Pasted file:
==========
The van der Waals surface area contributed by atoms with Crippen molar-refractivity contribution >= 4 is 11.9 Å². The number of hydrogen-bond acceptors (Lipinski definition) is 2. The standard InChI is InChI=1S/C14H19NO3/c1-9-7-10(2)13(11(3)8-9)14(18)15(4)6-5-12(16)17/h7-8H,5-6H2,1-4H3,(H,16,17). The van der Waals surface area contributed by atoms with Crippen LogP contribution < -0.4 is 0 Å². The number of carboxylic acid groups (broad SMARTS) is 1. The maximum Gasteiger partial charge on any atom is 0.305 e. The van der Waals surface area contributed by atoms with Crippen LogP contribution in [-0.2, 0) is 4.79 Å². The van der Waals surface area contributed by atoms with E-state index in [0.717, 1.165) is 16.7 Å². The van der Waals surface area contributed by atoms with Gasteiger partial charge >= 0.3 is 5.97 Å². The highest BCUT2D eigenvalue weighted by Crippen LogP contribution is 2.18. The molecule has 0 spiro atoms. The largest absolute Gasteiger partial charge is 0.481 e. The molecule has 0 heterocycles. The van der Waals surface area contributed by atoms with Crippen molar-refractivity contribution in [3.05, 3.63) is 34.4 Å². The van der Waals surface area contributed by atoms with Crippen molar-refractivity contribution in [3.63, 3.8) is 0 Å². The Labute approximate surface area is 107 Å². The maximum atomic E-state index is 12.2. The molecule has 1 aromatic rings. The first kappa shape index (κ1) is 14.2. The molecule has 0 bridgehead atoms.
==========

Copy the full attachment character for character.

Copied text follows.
The van der Waals surface area contributed by atoms with Crippen molar-refractivity contribution >= 4 is 11.9 Å². The number of hydrogen-bond acceptors (Lipinski definition) is 2. The standard InChI is InChI=1S/C14H19NO3/c1-9-7-10(2)13(11(3)8-9)14(18)15(4)6-5-12(16)17/h7-8H,5-6H2,1-4H3,(H,16,17). The van der Waals surface area contributed by atoms with Crippen LogP contribution < -0.4 is 0 Å². The number of carboxylic acid groups (broad SMARTS) is 1. The maximum Gasteiger partial charge on any atom is 0.305 e. The van der Waals surface area contributed by atoms with Crippen LogP contribution in [-0.2, 0) is 4.79 Å². The van der Waals surface area contributed by atoms with E-state index in [0.717, 1.165) is 16.7 Å². The van der Waals surface area contributed by atoms with Gasteiger partial charge >= 0.3 is 5.97 Å². The highest BCUT2D eigenvalue weighted by Crippen LogP contribution is 2.18. The molecule has 0 spiro atoms. The largest absolute Gasteiger partial charge is 0.481 e. The molecule has 0 heterocycles. The van der Waals surface area contributed by atoms with Crippen molar-refractivity contribution in [3.05, 3.63) is 34.4 Å². The van der Waals surface area contributed by atoms with Crippen molar-refractivity contribution in [3.63, 3.8) is 0 Å². The Labute approximate surface area is 107 Å². The maximum atomic E-state index is 12.2. The molecule has 1 aromatic rings. The first kappa shape index (κ1) is 14.2. The molecule has 0 bridgehead atoms.